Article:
Pan Am Flight 103 exploded over Lockerbie, Scotland, on Dec. 21, 1988. This month I officiated at a funeral for one of its victims.
His name was Ben Bernstein, age 89. His daughter Judith and her husband, Gary, were among the hundreds of passengers on board that jumbo jet. They were gifted, handsome young people, hugely successful in their careers, on assignment in London for a set of work projects. Just recently married, they were traveling home for the holidays, like so many others on that flight.
It promised to be the best of times, a festive season of light and hope, when we are reunited with family and friends. But the terrorists had a different agenda in mind. Managing somehow to maneuver past airport and airline security, the killers planted a massive bomb which ripped away not only the side of that airship, but lives from loved ones.
For those completely innocent passengers, and the equally innocent Scots crushed by that exploding, flailing airplane, the "reunion" that holiday season turned out to be held, not around a dinner table, but in a church or synagogue graveyard.
Ben and his wife Pauline never recovered. How could they? Both were just settling into their twilight years. It should have been a time to look back in fulfillment, to revel in their children and the promises of their lives. That vacation should have been one of unalloyed joy.
Instead, a mother and father, like hundreds, thousands of other family kin, had their lives violated. In this particular instance, two aged parents had to set about, not making a "welcome home" party, but claiming the remains of their children, choosing proper burial sites, trying to reconcile themselves to an unspeakable horror.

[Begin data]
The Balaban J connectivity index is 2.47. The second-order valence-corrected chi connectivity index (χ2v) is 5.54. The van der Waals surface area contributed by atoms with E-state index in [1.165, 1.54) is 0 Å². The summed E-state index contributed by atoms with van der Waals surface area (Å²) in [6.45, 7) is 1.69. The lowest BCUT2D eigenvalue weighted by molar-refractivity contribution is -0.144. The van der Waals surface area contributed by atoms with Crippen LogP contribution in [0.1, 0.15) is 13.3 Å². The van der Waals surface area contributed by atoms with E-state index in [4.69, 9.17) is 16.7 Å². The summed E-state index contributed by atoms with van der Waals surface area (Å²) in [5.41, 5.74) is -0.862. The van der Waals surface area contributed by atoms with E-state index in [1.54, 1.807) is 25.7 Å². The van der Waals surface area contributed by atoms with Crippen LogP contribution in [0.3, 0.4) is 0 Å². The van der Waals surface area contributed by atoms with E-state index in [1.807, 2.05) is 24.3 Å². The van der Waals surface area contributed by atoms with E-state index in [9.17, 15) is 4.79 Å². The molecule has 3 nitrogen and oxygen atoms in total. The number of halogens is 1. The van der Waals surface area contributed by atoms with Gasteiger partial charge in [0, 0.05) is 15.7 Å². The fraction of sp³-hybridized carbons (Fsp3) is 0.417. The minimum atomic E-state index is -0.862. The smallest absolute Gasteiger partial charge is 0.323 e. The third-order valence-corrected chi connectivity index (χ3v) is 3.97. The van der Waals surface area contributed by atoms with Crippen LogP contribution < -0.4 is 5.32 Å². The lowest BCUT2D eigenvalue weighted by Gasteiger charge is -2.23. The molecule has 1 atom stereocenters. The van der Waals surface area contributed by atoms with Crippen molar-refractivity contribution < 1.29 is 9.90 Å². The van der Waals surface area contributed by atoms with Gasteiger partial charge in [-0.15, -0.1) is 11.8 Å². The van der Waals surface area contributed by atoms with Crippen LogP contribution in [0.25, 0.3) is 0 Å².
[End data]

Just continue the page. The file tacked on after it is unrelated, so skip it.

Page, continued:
Reconciliation never came. Pauline and Ben got on with their lives, to be sure. They continued to greet family and longtime neighbors, kept up with community events, fulfilled their responsibilities to each other. But the passion for living was gone, forever.
For those parents, no doubt for all the kin of the victims on board and the ground that cold December day, W.H. Auden had captured the moment, when he wrote his "Song: Stop All the Clocks":
Silence the pianos and with muffled drum
Bring out the coffin, let the mourners come . . .
The stars are not wanted now; put out everyone,
Pack up the moon and dismantle the sun;
Pour away the ocean and sweep up the woods:
For nothing now can ever come to any good.
As we escorted Ben's coffin to its home at a small, lovely cemetery in St. Paul, next to where his wife was buried 16 months ago, it was impossible not to focus on the adjoining tombstone. It bears the names of his daughter and son-in-law, with the words:
"Victims of the Lockerbie Airship Disaster."
Perhaps that phrase ought to be inscribed on Ben and Pauline's grave markers, too. They, too, are victims. So are the surviving family members of every women, man and child murdered that day.
By extension, so are we, the rest of us who routinely go about our lives. We have also been victimized, but not so much by that awful bombing as by our unwillingness, or inability, both as a nation and world community, to see justice done. The killers still go free, the nations that harbored them are still unpunished.
Until that changes, Pan Am Flight 103 will haunt our days and besmirch our civilization.
- Barry D. Cytron is rabbi of Adath Jeshurun Congregation, Minnetonka.